When Kim Godwin was appointed president of ABC News in April, one of her goals was to improve the culture of the division known for its snake pit atmosphere.
But the explosive allegations in a lawsuit filed Wednesday by a “Good Morning America” producer accusing her former boss Michael Corn of sexually assaulting her and another employee during her tenure with the network show just how Godwin will find it difficult to move. cheeky.
ABC News is now the fourth television news organization to find itself mired in a sexual harassment scandal in recent years. Fox News, NBC News and CBS News have all seen high profile presenters (Bill O’Reilly, Matt Lauer and Charlie Rose) and executives (Roger Ailes and Jeff Fager) lose their careers after subordinates go public with the allegations .
The Walt Disney Co. unit had escaped much of the harassment controversy until “GMA” producer Kirstyn Crawford filed her lawsuit in the New York State Supreme Court on Wednesday. Along with the assault charges, the prosecution alleges
that three network news executives – Derek Medina, Tanya Menton and Heather Riley – failed to act after learning about her issues with Corn in late 2017.
Crawford did not file a formal complaint until February of this year; Corn left the company in May. Corn had been a senior executive producer of “GMA” from 2014 through April and previously oversaw “ABC World News Tonight,” where a former employee also alleged assaulting her twice.
Corn, now president of news for Nexstar Media Group’s NewsNation cable channel, has denied the allegations. He received a vote of confidence from his wife, Claudette, with a Facebook post showing them in an embrace. “I couldn’t love anyone more than that,” her post said. “A perfect human husband and father. Thank you for all you do for us.”
Inside ABC News there was anger and shock over the lawsuit, particularly that allegations of Corn’s actions were not immediately investigated when Crawford first discussed them. A few years ago.
Godwin, who joined CBS’s ABC News in May, said in a meeting with staff that she didn’t realize how broken the culture was at the company, according to a person who attended.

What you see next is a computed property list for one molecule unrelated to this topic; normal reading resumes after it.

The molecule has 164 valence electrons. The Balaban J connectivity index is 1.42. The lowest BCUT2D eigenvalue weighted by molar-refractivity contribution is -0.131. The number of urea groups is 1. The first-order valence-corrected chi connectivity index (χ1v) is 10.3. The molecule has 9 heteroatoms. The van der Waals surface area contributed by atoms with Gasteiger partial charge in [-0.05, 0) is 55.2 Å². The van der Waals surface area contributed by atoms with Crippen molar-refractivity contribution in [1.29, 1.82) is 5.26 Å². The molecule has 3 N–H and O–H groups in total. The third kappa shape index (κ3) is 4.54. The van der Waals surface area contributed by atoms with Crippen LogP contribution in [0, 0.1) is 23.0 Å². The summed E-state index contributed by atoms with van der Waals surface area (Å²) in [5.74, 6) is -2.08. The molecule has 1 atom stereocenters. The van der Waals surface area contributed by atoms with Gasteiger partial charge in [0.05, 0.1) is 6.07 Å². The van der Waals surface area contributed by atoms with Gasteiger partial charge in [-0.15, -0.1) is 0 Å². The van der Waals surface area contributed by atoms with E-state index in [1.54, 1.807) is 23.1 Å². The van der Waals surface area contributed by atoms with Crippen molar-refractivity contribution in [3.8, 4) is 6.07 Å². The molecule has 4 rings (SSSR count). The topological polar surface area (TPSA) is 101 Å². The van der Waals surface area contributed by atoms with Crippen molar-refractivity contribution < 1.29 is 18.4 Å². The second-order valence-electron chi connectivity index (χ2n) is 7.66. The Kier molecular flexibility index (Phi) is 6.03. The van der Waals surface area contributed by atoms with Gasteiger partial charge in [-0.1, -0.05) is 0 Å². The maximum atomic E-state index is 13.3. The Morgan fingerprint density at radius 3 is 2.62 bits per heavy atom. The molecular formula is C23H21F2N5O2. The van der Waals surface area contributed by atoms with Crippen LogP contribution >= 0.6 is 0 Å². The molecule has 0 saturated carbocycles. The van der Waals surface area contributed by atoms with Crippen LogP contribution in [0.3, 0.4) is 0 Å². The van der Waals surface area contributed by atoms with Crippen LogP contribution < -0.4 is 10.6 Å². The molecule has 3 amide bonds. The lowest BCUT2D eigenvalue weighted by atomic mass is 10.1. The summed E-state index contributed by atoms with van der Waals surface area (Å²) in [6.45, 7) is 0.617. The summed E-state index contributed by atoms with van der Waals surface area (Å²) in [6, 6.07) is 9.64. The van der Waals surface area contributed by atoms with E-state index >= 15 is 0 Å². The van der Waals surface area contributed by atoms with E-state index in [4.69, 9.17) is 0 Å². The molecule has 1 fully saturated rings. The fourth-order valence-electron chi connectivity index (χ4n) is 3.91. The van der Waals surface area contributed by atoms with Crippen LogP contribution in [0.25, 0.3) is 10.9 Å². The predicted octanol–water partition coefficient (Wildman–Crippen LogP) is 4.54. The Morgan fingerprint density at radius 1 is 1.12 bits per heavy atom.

A Wall Street Journal article said Godwin wanted an independent investigation into the allegations, including the role of the three leaders. But a Disney representative has not confirmed that such an investigation will take place.
The division went through a heartbreaking time last year when Barbara Fedida, longtime ABC News chief business officer, left following an internal investigation into racist remarks she made about talent. on air, including “Good Morning America” star Robin Roberts.
Roberts was among the most upset with Crawford’s trial when it was discussed on a conference call Thursday, according to three people familiar with the matter. She said she would have “burned the place” trying to protect the victim if she had been aware of the situation.
Crawford said she spoke to “GMA” co-host George Stephanopoulos about the alleged incidents with Corn in late 2017.
Stephanopoulos urged Crawford to report the incidents to Menton, an ABC lawyer. He discussed the allegations with Menton; Riley, a communications manager; and Medina, then senior vice president of commercial affairs. He later told Crawford that Menton was waiting for his call.
Riley told Crawford that coming forward would be “messy,” depending on the costume.
But Crawford feared retaliation and the loss of her job if she came forward, according to the lawsuit.
Stephanopoulos continued to work with Corn after this period. Corn was known on ABC News for having a great relationship with on-air talent as he kept “GMA” the most-watched morning show during his run.
The Walt Disney Co. said in a statement Wednesday that the company is “committed to maintaining a safe and supportive work environment and to a process that thoroughly reviews and deals with complaints filed. ABC News is disputing them. claims against him and settle this matter in court.
This story originally appeared in the Los Angeles Times.